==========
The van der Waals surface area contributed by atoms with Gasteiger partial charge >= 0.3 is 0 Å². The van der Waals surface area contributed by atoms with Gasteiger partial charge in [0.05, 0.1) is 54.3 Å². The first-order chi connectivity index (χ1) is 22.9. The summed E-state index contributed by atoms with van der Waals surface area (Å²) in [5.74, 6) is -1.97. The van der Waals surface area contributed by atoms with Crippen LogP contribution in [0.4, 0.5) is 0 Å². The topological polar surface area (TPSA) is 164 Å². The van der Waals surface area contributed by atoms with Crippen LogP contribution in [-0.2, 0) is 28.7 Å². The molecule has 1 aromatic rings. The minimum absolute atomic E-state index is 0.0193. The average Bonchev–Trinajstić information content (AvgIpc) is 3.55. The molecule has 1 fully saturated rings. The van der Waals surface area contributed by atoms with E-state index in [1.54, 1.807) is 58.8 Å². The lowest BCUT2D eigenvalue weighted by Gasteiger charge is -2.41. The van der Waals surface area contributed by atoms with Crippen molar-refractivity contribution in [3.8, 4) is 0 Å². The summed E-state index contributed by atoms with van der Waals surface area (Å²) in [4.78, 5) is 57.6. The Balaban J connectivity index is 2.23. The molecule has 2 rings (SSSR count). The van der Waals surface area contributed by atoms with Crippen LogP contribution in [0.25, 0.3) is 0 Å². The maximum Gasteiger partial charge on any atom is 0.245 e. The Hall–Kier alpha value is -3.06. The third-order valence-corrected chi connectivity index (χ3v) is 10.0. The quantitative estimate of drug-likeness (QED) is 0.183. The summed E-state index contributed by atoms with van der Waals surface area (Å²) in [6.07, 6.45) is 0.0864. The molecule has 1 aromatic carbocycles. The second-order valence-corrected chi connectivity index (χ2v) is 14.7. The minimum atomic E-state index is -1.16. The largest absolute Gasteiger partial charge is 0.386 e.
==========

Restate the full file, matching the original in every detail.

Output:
The van der Waals surface area contributed by atoms with Gasteiger partial charge >= 0.3 is 0 Å². The van der Waals surface area contributed by atoms with Gasteiger partial charge in [0.05, 0.1) is 54.3 Å². The first-order chi connectivity index (χ1) is 22.9. The summed E-state index contributed by atoms with van der Waals surface area (Å²) in [5.74, 6) is -1.97. The van der Waals surface area contributed by atoms with Crippen LogP contribution in [0.4, 0.5) is 0 Å². The topological polar surface area (TPSA) is 164 Å². The van der Waals surface area contributed by atoms with Crippen LogP contribution in [-0.2, 0) is 28.7 Å². The molecule has 1 aromatic rings. The minimum absolute atomic E-state index is 0.0193. The average Bonchev–Trinajstić information content (AvgIpc) is 3.55. The molecule has 1 fully saturated rings. The van der Waals surface area contributed by atoms with E-state index in [1.54, 1.807) is 58.8 Å². The lowest BCUT2D eigenvalue weighted by Gasteiger charge is -2.41. The van der Waals surface area contributed by atoms with Crippen molar-refractivity contribution in [3.8, 4) is 0 Å². The summed E-state index contributed by atoms with van der Waals surface area (Å²) in [4.78, 5) is 57.6. The Balaban J connectivity index is 2.23. The molecule has 2 rings (SSSR count). The van der Waals surface area contributed by atoms with Crippen LogP contribution in [0.25, 0.3) is 0 Å². The maximum Gasteiger partial charge on any atom is 0.245 e. The Hall–Kier alpha value is -3.06. The third-order valence-corrected chi connectivity index (χ3v) is 10.0. The quantitative estimate of drug-likeness (QED) is 0.183. The summed E-state index contributed by atoms with van der Waals surface area (Å²) in [6.07, 6.45) is 0.0864. The molecule has 1 aromatic carbocycles. The second-order valence-corrected chi connectivity index (χ2v) is 14.7. The minimum atomic E-state index is -1.16. The largest absolute Gasteiger partial charge is 0.386 e.